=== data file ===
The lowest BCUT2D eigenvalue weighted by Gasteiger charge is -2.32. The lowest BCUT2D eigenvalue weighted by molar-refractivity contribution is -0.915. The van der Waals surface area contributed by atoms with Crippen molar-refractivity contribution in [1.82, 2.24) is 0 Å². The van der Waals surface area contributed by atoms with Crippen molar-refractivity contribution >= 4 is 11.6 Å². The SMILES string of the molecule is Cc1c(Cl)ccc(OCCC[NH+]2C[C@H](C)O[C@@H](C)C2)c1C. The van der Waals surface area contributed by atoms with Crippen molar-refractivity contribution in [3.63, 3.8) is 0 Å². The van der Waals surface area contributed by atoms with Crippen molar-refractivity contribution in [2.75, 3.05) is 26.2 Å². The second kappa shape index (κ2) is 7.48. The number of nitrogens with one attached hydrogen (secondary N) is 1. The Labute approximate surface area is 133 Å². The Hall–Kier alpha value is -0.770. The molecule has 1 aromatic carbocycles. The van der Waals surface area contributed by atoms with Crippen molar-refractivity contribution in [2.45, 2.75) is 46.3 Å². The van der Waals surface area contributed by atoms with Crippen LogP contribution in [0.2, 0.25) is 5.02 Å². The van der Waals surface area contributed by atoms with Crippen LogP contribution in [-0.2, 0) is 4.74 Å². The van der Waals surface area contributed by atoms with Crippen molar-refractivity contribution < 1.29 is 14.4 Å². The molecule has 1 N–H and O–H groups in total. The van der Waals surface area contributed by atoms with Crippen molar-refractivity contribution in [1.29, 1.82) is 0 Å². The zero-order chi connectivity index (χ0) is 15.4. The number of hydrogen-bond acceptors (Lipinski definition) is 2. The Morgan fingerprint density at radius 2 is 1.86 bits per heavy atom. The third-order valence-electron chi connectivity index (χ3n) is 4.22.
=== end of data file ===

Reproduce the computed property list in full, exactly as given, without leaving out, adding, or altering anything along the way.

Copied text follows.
The lowest BCUT2D eigenvalue weighted by Gasteiger charge is -2.32. The lowest BCUT2D eigenvalue weighted by molar-refractivity contribution is -0.915. The van der Waals surface area contributed by atoms with Crippen molar-refractivity contribution in [1.82, 2.24) is 0 Å². The van der Waals surface area contributed by atoms with Crippen molar-refractivity contribution >= 4 is 11.6 Å². The SMILES string of the molecule is Cc1c(Cl)ccc(OCCC[NH+]2C[C@H](C)O[C@@H](C)C2)c1C. The van der Waals surface area contributed by atoms with Crippen molar-refractivity contribution in [3.63, 3.8) is 0 Å². The van der Waals surface area contributed by atoms with Crippen molar-refractivity contribution in [2.75, 3.05) is 26.2 Å². The second kappa shape index (κ2) is 7.48. The number of nitrogens with one attached hydrogen (secondary N) is 1. The Labute approximate surface area is 133 Å². The Hall–Kier alpha value is -0.770. The molecule has 1 aromatic carbocycles. The van der Waals surface area contributed by atoms with Crippen molar-refractivity contribution in [2.45, 2.75) is 46.3 Å². The van der Waals surface area contributed by atoms with Crippen LogP contribution in [0.2, 0.25) is 5.02 Å². The van der Waals surface area contributed by atoms with Crippen LogP contribution in [-0.2, 0) is 4.74 Å². The van der Waals surface area contributed by atoms with Crippen molar-refractivity contribution < 1.29 is 14.4 Å². The molecule has 1 N–H and O–H groups in total. The van der Waals surface area contributed by atoms with Crippen molar-refractivity contribution in [1.29, 1.82) is 0 Å². The zero-order chi connectivity index (χ0) is 15.4. The number of hydrogen-bond acceptors (Lipinski definition) is 2. The Morgan fingerprint density at radius 2 is 1.86 bits per heavy atom. The third-order valence-electron chi connectivity index (χ3n) is 4.22.